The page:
IMAGE: These are pancreatic cancer cells stained with live/dead fluorescence dyes, with live cells in green and dead cells in red. Pictured are control cells (top left), frozen cells (top right),… view more
Credit: Kenneth W Baumann
BINGHAMTON, N.Y. – A heating and freezing process known as dual thermal ablation can kill pancreatic cancer cells, according to new research from Binghamton University, State University at New York.
The collaborative study, conducted by researchers from academia and industry and funded by grants from the National Cancer Institute, used pancreatic cancer cells to investigate the effect of heating and freezing on cell death. The research was conducted by Robert Van Buskirk and John Baust, professors of biological sciences and directors at Binghamton University’s Institute of Biomedical Technology, and Kenneth Baumann, a graduate student studying biology.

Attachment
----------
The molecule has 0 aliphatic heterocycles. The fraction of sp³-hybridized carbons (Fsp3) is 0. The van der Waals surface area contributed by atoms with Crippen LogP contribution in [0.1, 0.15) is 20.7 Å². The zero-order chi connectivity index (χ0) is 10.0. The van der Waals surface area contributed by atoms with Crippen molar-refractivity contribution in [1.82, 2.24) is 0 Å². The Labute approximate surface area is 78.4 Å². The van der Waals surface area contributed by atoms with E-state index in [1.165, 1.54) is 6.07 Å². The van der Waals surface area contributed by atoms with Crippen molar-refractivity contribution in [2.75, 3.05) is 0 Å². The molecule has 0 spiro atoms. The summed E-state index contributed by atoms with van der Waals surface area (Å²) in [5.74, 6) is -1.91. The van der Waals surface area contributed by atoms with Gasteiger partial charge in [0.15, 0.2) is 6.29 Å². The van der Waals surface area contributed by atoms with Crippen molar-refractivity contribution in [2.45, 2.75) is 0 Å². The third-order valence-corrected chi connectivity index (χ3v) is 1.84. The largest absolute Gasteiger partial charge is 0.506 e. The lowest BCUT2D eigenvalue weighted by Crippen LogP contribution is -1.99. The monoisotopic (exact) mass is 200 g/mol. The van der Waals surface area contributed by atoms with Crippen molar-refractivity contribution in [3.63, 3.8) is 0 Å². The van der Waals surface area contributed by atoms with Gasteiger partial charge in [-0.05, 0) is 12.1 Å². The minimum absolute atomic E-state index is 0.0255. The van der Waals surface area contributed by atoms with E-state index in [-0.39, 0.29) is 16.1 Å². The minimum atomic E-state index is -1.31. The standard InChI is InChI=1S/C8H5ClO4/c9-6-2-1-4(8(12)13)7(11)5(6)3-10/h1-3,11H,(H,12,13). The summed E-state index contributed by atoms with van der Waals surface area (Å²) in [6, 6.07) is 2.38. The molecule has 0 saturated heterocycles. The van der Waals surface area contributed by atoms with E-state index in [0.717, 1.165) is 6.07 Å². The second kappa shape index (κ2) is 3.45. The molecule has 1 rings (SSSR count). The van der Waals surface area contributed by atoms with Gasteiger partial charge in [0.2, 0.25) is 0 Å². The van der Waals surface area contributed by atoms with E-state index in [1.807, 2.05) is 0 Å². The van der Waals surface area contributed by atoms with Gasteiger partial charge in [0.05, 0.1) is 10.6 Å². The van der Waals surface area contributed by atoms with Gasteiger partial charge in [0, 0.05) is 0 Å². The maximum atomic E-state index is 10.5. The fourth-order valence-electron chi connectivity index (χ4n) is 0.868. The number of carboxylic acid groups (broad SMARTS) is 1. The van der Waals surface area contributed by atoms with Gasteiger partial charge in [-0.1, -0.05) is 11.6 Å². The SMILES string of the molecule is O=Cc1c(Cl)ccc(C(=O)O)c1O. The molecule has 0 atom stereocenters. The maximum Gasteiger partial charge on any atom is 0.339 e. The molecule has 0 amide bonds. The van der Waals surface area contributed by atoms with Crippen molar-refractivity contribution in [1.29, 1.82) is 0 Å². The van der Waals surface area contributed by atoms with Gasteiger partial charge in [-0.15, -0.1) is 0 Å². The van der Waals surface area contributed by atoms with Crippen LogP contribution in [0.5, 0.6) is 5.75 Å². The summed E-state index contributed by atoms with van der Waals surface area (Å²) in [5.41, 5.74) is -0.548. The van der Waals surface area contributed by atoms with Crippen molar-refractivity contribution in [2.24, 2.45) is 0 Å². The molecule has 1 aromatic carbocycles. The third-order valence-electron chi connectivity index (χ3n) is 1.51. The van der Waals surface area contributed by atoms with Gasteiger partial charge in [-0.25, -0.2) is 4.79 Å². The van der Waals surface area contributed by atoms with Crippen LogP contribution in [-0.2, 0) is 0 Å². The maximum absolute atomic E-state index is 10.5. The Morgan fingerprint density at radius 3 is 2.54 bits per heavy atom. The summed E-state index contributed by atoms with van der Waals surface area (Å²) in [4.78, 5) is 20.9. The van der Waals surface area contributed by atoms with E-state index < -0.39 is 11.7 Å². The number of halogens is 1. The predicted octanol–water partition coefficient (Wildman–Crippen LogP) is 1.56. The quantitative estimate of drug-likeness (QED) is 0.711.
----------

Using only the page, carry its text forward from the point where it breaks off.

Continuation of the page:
“How do we solve the problem of pancreatic cancer when it comes to trying to get rid of the tumor, when chemo and radiation just simply doesn’t work?” said Van Buskirk. “The whole idea is, can one come up with a different surgical intervention that’s less invasive and more effective?
“In order to figure that out, you can commercially obtain pancreatic cancer cells and grow them
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